The Ottumwa Courier


June 4, 2012

Mayer-Baum recalls long teaching career

Browsing Around

AGENCY — “I have a story to tell,” said Phyllis J. Mayer-Baum of Agency, 84, a retired teacher.

When someone tells me they have a story to tell, they’re usually right, and Phyllis is right on the beam. Although Phyllis is usually found in Agency, I recently visited her at Good Samaritan Center where she’s receiving additional therapy.

She will turn 85 this coming Saturday and her story is about 26 years of teaching first-grade students in the Cardinal Schools and Batavia Schools.

Phyllis said she has taught many youngsters and still sees them as adults who are now lawyers, druggists, models, farmers, beauty salon operators and so much more.

While Phyllis chatted about her teaching experience, it was easy to notice she offered a lot of ideas to her students. She also recalled what tools she used years ago to inspire her students to learn more and try harder.

Phyllis said she wasn’t sure what to think when she walked into her first class of first-graders — 25 of them — in the Cardinal school District.

“How do you teach first grade?” she said.

She got started with “the check mark” on the blackboard.

“I made a sign about the kids who get check marks by their names,” she said. “Kids got check marks if they didn’t follow the rules.”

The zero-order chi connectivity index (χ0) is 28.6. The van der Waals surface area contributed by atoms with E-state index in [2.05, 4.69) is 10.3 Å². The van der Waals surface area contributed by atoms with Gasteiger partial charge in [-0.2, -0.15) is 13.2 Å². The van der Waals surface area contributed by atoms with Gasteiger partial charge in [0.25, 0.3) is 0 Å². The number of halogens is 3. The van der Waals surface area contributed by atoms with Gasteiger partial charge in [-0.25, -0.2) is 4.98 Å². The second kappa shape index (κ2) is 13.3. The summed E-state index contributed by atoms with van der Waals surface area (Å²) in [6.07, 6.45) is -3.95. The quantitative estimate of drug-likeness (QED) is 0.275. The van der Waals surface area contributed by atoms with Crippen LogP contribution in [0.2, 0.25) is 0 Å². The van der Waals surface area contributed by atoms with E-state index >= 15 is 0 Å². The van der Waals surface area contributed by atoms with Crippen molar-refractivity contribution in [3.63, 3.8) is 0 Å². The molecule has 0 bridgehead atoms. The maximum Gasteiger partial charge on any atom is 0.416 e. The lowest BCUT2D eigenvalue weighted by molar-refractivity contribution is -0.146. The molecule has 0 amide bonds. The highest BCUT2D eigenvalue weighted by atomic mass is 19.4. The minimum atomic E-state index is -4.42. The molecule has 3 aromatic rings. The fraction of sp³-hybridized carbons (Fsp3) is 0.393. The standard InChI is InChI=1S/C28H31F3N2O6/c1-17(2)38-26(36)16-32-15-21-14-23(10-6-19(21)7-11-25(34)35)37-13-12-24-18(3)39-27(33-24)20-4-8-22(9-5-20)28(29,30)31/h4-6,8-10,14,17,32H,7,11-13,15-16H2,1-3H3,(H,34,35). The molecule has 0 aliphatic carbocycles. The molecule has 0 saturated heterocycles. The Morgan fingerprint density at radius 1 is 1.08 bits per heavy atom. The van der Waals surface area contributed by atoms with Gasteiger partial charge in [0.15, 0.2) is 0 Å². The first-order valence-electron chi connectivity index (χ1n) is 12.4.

The next check mark meant no recess. Then, if a student “earned” the fifth check mark, that meant a call to the student’s parents.

Phyllis settled into teaching youngsters and taught 20 years in Batavia schools. She also collected the ideas presented at four regional teacher meetings.

One of the ideas was making a learning center in the classroom. Phyllis used reading exercises, plus more in math, phonics, listening and science. The art center disbanded, but she continued with the reading center and divided those students into three groups — Cardinals, Bluebirds and Robins.

Phyllis said she told her students they “HAVE to read” and told them to use the centers she created.

Then she decided to send for cardboard boxes to build a house in her classroom. She put it together and put a table, lamp and chair in it. That gave a student a quieter place to read for a while.

One year, Phyllis teamed up with Ariel Hamann, the kindergarten teacher, to do a circus. They had a magician, dancers, singers and more.

After one teaching conference, Phyllis decided the school should create a record for the band and include the vocal music students, who sang for 15 minutes.

“It’s fun to have kids come up to you and talk about the school days,” she said.

The Cardinal School District is “turning out well, and the principal is on the ball,” according to Phyllis.

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